Answering Your Most Important Questions
The document identified 10 key clinical questions (see box) about the use of CAR T-cell therapy for patients with advanced B-cell non-Hodgkin lymphoma. A summary of the evidence for each situation is provided, along with brief recommendations.
Here are some of the highlighted sections from the document:
Referring patients for CAR T-cell therapy: Eligibility criteria for the two pivotal trials of axicabtagene ciloleucel and tisagenlecleucel are provided as a table in the document. This section discusses which patients may be eligible for treatment with either product and for which indication. Key referral considerations include use of previous therapies, disease-specific considerations, comorbidities, and when and where to refer patients. This section also contains a schema for the recommended treatment of patients with relapsed or refractory diffuse large B-cell lymphoma.
Lymphodepletion or bridging therapy:The use of bridging therapy will depend on which product is chosen to treat a patient. The pivotal trial for axicabtagene ciloleucel, ZUMA-1, did not permit bridging therapy, whereas more than 90% of patients in the pivotal trial for tisagenlecleucel, JULIET, received bridging therapy. Because the two products contain different CAR T-cell constructs, the expert panel advised against direct comparison of the two trials. The panel concluded that more data with longer follow-up are needed to determine the impact of bridging therapy on clinical response to CAR T-cell therapy. This section also contains a table with package label recommendations for lymphodepletion chemotherapy regimen options and timing for each CAR T-cell product.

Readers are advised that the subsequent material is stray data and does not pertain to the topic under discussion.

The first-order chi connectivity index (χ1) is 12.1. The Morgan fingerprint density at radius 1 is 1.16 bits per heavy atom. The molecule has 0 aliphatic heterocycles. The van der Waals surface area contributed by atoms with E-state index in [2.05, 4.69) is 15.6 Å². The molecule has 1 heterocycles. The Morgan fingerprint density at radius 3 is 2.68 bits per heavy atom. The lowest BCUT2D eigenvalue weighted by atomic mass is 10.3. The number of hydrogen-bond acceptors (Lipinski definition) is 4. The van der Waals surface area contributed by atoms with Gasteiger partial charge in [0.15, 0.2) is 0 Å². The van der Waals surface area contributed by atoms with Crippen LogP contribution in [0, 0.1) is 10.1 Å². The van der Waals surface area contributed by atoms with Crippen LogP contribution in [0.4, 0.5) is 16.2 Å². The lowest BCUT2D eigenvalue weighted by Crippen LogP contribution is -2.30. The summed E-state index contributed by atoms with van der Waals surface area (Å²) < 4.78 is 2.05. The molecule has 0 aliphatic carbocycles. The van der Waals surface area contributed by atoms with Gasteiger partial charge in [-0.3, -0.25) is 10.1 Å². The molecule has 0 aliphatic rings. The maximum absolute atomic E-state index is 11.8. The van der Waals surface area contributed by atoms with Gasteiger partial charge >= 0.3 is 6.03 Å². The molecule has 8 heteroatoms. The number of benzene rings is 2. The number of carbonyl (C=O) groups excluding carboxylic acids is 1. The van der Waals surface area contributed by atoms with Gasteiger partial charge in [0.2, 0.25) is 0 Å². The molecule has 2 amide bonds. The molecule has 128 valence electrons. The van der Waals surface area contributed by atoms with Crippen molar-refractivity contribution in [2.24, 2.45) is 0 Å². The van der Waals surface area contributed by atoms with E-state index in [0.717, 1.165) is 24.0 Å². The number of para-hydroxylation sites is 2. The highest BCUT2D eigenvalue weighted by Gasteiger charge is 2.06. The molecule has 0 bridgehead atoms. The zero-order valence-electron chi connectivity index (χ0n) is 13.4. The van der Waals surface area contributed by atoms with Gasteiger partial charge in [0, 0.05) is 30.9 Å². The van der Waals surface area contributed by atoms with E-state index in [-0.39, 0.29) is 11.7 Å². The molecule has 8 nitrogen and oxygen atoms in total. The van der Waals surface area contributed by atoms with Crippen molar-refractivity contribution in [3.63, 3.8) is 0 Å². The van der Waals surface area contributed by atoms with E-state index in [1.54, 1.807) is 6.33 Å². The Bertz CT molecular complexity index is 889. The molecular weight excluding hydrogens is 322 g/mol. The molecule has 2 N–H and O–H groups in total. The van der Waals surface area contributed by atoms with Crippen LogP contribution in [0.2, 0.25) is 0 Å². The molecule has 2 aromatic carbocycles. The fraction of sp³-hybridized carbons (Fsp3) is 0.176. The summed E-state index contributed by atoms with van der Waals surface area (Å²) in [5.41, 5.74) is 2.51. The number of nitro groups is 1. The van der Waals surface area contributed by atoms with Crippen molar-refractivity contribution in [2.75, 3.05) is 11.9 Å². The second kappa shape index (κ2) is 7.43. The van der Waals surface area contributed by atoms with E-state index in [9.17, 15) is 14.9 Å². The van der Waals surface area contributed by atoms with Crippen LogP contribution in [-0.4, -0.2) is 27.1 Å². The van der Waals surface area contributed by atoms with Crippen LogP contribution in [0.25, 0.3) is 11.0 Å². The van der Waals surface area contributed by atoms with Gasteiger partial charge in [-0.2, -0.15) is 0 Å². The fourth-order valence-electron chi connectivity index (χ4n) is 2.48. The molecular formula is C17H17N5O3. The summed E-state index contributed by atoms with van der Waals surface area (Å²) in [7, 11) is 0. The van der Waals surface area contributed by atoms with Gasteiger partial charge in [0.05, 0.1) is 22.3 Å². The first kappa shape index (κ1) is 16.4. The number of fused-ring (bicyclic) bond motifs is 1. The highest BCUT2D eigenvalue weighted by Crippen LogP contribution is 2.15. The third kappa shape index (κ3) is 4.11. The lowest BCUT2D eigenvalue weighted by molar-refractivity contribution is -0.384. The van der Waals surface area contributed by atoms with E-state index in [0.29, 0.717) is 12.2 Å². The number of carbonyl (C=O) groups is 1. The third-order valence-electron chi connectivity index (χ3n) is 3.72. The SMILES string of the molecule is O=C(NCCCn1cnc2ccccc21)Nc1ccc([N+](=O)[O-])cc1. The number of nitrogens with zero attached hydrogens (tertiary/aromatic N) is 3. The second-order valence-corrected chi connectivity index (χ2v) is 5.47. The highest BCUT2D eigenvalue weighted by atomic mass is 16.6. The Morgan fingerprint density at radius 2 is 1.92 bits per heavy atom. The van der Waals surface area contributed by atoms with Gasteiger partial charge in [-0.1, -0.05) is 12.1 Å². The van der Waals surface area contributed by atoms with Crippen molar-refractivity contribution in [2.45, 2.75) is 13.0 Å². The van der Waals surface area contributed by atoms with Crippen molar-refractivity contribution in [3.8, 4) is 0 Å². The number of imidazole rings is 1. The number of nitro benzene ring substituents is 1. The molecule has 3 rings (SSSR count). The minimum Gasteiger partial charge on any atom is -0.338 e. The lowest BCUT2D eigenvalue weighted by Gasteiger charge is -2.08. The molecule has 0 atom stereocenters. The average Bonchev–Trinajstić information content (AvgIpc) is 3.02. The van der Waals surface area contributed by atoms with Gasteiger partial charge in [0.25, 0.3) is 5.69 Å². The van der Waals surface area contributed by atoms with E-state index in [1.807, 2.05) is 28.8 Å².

Lymphoma/CAR-T-specific toxicity considerations: The two most significant treatment-related toxicities to monitor for are cytokine release syndrome (CRS) and immune effector cell-associated neurotoxicity syndrome (ICANS). The document recommends using the ASTCT Toxicity Consensus Grading system across all CAR T-cell products and indications to enable consistent reporting and comparison between products. Previously published reports have used a mix of grading systems. The document also details specific requirements for administering CAR T-cell therapies through the FDA’s restricted Risk Evaluation and Mitigation program and advises monitoring for signs of treatment-related toxicities for at least 4 weeks after infusion. Specific toxicity management strategies for CRS and ICANS also are discussed.
Monitoring response to therapy and long-term effects: This section provides an overview of how to monitor for disease progression after administration of CAR T-cell therapy, including the methods and time intervals. Also included are recommendations on laboratory monitoring, treatment options for patients who achieve disease remission, and treatment options for patients who have disease progression after CAR T-cell therapy. A separate section discusses current follow-up data up to 4 years after treatment and FDA/European Medicines Agency reporting requirements for regulatory approval.
One of the key takeaways from the consensus document is the need for uniform guidelines on treatment-related toxicity assessments, such as those created by the ASTCT, according to Miguel-Angel Perales, MD, deputy chief of the adult bone marrow transplant service at Memorial Sloan Kettering Cancer Center and one of the co-authors of the expert panel document.